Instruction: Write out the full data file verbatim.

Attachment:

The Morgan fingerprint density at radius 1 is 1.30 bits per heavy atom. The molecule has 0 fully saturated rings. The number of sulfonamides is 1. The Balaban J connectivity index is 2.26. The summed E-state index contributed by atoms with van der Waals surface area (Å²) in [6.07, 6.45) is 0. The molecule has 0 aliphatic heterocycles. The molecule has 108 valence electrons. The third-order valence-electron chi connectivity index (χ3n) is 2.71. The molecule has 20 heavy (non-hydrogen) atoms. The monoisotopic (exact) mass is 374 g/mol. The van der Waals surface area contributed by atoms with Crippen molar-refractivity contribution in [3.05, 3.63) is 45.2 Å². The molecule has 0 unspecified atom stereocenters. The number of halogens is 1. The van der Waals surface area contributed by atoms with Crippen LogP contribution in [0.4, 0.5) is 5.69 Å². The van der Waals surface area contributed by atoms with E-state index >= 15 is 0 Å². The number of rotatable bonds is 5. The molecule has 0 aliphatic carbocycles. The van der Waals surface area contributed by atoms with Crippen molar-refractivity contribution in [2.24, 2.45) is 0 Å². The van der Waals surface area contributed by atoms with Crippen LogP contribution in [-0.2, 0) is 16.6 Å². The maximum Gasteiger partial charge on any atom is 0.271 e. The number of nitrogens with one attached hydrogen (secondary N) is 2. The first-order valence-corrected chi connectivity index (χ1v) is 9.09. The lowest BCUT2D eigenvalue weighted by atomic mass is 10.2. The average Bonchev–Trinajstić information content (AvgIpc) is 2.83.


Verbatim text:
The Morgan fingerprint density at radius 1 is 1.30 bits per heavy atom. The molecule has 0 fully saturated rings. The number of sulfonamides is 1. The Balaban J connectivity index is 2.26. The summed E-state index contributed by atoms with van der Waals surface area (Å²) in [6.07, 6.45) is 0. The molecule has 0 aliphatic heterocycles. The molecule has 108 valence electrons. The third-order valence-electron chi connectivity index (χ3n) is 2.71. The molecule has 20 heavy (non-hydrogen) atoms. The monoisotopic (exact) mass is 374 g/mol. The van der Waals surface area contributed by atoms with Crippen molar-refractivity contribution in [3.05, 3.63) is 45.2 Å². The molecule has 0 unspecified atom stereocenters. The number of halogens is 1. The van der Waals surface area contributed by atoms with Crippen LogP contribution in [0.4, 0.5) is 5.69 Å². The van der Waals surface area contributed by atoms with E-state index >= 15 is 0 Å². The number of rotatable bonds is 5. The molecule has 0 aliphatic carbocycles. The van der Waals surface area contributed by atoms with Crippen molar-refractivity contribution in [2.24, 2.45) is 0 Å². The van der Waals surface area contributed by atoms with Crippen LogP contribution in [-0.2, 0) is 16.6 Å². The maximum Gasteiger partial charge on any atom is 0.271 e. The number of nitrogens with one attached hydrogen (secondary N) is 2. The first-order valence-corrected chi connectivity index (χ1v) is 9.09. The lowest BCUT2D eigenvalue weighted by atomic mass is 10.2. The average Bonchev–Trinajstić information content (AvgIpc) is 2.83.